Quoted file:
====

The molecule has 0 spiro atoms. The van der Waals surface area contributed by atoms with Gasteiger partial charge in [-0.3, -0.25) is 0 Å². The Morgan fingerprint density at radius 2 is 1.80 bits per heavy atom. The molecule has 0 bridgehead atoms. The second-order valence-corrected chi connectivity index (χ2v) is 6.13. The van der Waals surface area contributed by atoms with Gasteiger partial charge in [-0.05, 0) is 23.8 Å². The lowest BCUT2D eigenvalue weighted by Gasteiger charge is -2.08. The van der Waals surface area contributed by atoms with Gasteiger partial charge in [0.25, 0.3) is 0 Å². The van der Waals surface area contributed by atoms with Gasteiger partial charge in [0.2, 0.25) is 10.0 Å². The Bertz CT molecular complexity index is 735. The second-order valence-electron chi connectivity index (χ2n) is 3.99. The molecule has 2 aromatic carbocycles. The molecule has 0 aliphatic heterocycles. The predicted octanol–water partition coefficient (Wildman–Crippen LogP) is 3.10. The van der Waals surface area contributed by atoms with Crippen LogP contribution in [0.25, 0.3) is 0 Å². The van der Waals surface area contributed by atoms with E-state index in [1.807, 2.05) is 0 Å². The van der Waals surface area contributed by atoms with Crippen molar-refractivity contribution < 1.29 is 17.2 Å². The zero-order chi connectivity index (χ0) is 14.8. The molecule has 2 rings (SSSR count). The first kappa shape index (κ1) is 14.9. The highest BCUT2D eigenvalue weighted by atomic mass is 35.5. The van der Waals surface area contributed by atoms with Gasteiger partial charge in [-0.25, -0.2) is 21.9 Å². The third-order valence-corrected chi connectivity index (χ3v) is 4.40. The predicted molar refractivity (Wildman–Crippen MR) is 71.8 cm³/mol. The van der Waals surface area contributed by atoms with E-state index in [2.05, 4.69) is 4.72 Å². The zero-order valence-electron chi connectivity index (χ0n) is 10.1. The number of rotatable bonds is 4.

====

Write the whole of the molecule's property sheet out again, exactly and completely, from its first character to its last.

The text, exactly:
The molecule has 0 spiro atoms. The van der Waals surface area contributed by atoms with Gasteiger partial charge in [-0.3, -0.25) is 0 Å². The Morgan fingerprint density at radius 2 is 1.80 bits per heavy atom. The molecule has 0 bridgehead atoms. The second-order valence-corrected chi connectivity index (χ2v) is 6.13. The van der Waals surface area contributed by atoms with Gasteiger partial charge in [-0.05, 0) is 23.8 Å². The lowest BCUT2D eigenvalue weighted by Gasteiger charge is -2.08. The van der Waals surface area contributed by atoms with Gasteiger partial charge in [0.25, 0.3) is 0 Å². The van der Waals surface area contributed by atoms with Gasteiger partial charge in [0.2, 0.25) is 10.0 Å². The Bertz CT molecular complexity index is 735. The second-order valence-electron chi connectivity index (χ2n) is 3.99. The molecule has 2 aromatic carbocycles. The molecule has 0 aliphatic heterocycles. The predicted octanol–water partition coefficient (Wildman–Crippen LogP) is 3.10. The van der Waals surface area contributed by atoms with Crippen LogP contribution in [0.25, 0.3) is 0 Å². The van der Waals surface area contributed by atoms with E-state index in [1.807, 2.05) is 0 Å². The van der Waals surface area contributed by atoms with Crippen molar-refractivity contribution < 1.29 is 17.2 Å². The zero-order chi connectivity index (χ0) is 14.8. The molecule has 2 rings (SSSR count). The first kappa shape index (κ1) is 14.9. The highest BCUT2D eigenvalue weighted by atomic mass is 35.5. The van der Waals surface area contributed by atoms with Gasteiger partial charge in [-0.25, -0.2) is 21.9 Å². The third-order valence-corrected chi connectivity index (χ3v) is 4.40. The predicted molar refractivity (Wildman–Crippen MR) is 71.8 cm³/mol. The van der Waals surface area contributed by atoms with E-state index in [2.05, 4.69) is 4.72 Å². The zero-order valence-electron chi connectivity index (χ0n) is 10.1. The number of rotatable bonds is 4.